Global Restructuring Review - Cross-border restructuring and insolvency legal news, features and events

GRR 100 2017


22 June 2017

The Singaporean firm was counsel to a Japanese trustee in a landmark recognition action before a Singapore court in 2016

Global heads of restructuring and insolvency Manoj Sandrasegara, Sean Yu Chou, Choon Yuen Hu
Partners in restructuring team 7
Restructuring lawyers in Who’s Who Legal 1
Active cross-border restructuring and insolvency matters 33
Total billable hours of the group: 5,100

History of the practice

WongPartnership began handling cross-border insolvencies with the Singapore-centred collapse of marine salvage company Pan-Electric Industries in 1985. Along with the rest of the firm, its insolvency team merged with Clifford Chance in the 1990s, dividing again in 2008 when the magic circle firm secured its own licence to practice in the city state.

Although the firm lost partner Nish Shetty in the split, WongPartnership has made up numbers, taking on several leading names, including current division head Manoj Sandrasegara from Drew & Napier in 2010.


The firm’s seven-partner-strong insolvency practice operates from a single office in downtown Singapore.

Who uses it?

WongPartnership’s client base includes numerous oil and gas companies, such as Swiber, Technics Oil & Gas and EMAS Chiyoda Subsea, along with affiliates to Indonesia’s Bumi Resources. Rumbles in the shipping sphere have also given the firm a strong foothold in the sector, with Korean shipper STX Pan Ocean and Altus Shipping using it as counsel.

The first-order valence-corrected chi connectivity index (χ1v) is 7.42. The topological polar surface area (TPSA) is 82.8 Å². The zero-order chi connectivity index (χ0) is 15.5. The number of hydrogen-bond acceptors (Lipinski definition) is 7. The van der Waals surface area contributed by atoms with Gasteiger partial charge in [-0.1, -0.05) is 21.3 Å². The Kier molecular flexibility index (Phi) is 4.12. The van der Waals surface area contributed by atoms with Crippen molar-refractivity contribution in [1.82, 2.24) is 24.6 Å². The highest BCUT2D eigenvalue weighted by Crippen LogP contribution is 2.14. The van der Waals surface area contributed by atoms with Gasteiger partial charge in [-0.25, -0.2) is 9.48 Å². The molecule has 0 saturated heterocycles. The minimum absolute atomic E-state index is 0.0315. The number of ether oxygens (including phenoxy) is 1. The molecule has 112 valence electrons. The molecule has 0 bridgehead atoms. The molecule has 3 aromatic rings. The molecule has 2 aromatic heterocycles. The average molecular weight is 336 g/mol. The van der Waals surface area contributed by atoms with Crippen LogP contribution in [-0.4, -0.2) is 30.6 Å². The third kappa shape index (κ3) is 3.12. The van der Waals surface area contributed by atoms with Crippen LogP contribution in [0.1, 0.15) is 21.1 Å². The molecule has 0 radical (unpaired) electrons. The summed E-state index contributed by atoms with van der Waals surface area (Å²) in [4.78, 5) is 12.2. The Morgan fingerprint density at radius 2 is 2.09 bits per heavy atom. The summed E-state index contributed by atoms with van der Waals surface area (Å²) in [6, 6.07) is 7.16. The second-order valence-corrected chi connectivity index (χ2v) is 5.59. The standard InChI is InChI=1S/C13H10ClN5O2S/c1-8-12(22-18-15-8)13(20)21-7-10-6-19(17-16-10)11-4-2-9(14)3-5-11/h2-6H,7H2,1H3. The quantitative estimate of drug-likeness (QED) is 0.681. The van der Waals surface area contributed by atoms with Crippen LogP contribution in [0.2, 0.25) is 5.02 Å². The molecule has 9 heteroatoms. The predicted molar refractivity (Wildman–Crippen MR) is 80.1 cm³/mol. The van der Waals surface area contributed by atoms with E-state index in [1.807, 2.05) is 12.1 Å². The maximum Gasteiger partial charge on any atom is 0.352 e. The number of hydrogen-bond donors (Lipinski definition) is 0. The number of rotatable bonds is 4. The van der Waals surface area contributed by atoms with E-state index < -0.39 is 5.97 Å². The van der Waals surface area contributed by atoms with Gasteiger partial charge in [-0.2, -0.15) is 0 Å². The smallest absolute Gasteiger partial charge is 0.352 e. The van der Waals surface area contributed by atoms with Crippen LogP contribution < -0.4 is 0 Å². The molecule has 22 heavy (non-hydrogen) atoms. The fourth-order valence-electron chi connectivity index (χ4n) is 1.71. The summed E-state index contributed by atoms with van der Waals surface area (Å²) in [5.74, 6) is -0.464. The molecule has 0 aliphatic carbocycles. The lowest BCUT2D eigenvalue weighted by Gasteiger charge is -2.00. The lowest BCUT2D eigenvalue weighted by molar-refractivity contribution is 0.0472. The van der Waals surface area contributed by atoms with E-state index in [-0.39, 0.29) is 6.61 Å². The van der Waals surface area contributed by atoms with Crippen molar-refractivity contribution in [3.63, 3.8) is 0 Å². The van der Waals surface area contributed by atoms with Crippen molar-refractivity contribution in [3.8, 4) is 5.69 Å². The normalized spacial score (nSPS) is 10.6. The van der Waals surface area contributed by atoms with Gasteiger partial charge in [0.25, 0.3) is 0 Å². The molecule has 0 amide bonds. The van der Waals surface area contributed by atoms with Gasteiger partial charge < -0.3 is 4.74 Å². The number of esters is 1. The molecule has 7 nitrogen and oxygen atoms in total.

Historic track record

In the mid-1980s, WongPartnership navigated a three-day trading halt of the Singaporean and Malay stock exchanges triggered by the collapse the aforementioned Pan-Electric. That case brought about significant changes to regulations in the securities industry in Singapore.

Partners from the firm also completed work related to the 2008 collapse of Lehman Brothers, namely on issues arising from the default of a series of structured financial notes called Minibond that the bank had issued in Hong Kong and Singapore. They represented Singaporean asset manager TT International through a US$400 million restructure, as well as a Singaporean arm of HSBC, and receivers in Minibond matters.

Recent events

As counsel to the Hong Kong branches of two major financiers, WongPartnership successfully argued against the imposition of a worldwide moratorium by Singaporean courts in the collapse of Chinese Industrial fishing company Pacific Andes Resources Development, in September. With a worldwide moratorium blocked, the group’s parent company dropped its plans for a Singaporean scheme of arrangement and moved to join other affiliates in a Chapter 11 action in the US.

The firm also acted as counsel to a Japanese trustee in the landmark case Opti-Medix Ltd (in liquidation), which saw the Singaporean Supreme Court agree to recognise the liquidation of BVI-incorporated medical companies, affirming for the first time that bankruptcy proceedings in a company’s centre of main interests, but outside its place of incorporation, can be recognised in the city-state.